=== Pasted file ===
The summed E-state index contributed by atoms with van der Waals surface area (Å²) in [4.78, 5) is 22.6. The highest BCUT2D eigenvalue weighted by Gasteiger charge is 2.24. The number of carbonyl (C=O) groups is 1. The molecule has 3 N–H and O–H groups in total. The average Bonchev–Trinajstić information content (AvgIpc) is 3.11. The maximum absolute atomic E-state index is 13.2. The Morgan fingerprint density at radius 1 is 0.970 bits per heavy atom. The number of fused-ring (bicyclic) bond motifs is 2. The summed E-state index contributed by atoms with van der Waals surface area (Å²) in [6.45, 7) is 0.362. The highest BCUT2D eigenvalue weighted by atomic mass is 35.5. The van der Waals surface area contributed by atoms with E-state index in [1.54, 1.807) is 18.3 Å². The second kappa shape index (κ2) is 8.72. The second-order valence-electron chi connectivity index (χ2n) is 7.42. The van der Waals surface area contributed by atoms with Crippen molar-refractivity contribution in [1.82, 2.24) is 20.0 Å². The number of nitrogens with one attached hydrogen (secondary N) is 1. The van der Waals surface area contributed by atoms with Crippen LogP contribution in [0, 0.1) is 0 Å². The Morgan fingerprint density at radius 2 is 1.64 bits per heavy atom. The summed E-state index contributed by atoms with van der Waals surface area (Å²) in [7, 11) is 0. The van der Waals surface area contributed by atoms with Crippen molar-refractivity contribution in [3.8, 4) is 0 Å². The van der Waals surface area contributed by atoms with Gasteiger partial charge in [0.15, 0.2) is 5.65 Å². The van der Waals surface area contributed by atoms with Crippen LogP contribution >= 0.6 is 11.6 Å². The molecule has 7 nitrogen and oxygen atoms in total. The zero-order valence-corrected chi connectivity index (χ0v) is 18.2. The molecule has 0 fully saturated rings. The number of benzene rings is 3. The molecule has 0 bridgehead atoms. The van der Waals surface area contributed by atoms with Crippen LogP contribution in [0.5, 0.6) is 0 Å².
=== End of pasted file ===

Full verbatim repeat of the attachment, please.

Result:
The summed E-state index contributed by atoms with van der Waals surface area (Å²) in [4.78, 5) is 22.6. The highest BCUT2D eigenvalue weighted by Gasteiger charge is 2.24. The number of carbonyl (C=O) groups is 1. The molecule has 3 N–H and O–H groups in total. The average Bonchev–Trinajstić information content (AvgIpc) is 3.11. The maximum absolute atomic E-state index is 13.2. The Morgan fingerprint density at radius 1 is 0.970 bits per heavy atom. The number of fused-ring (bicyclic) bond motifs is 2. The summed E-state index contributed by atoms with van der Waals surface area (Å²) in [6.45, 7) is 0.362. The highest BCUT2D eigenvalue weighted by atomic mass is 35.5. The van der Waals surface area contributed by atoms with E-state index in [1.54, 1.807) is 18.3 Å². The second kappa shape index (κ2) is 8.72. The second-order valence-electron chi connectivity index (χ2n) is 7.42. The van der Waals surface area contributed by atoms with Crippen molar-refractivity contribution in [1.82, 2.24) is 20.0 Å². The number of nitrogens with one attached hydrogen (secondary N) is 1. The van der Waals surface area contributed by atoms with Crippen LogP contribution in [0, 0.1) is 0 Å². The Morgan fingerprint density at radius 2 is 1.64 bits per heavy atom. The summed E-state index contributed by atoms with van der Waals surface area (Å²) in [7, 11) is 0. The van der Waals surface area contributed by atoms with Crippen molar-refractivity contribution in [3.8, 4) is 0 Å². The van der Waals surface area contributed by atoms with Gasteiger partial charge in [0.15, 0.2) is 5.65 Å². The van der Waals surface area contributed by atoms with Crippen LogP contribution >= 0.6 is 11.6 Å². The molecule has 7 nitrogen and oxygen atoms in total. The zero-order valence-corrected chi connectivity index (χ0v) is 18.2. The molecule has 0 fully saturated rings. The number of benzene rings is 3. The molecule has 0 bridgehead atoms. The van der Waals surface area contributed by atoms with Crippen LogP contribution in [0.5, 0.6) is 0 Å².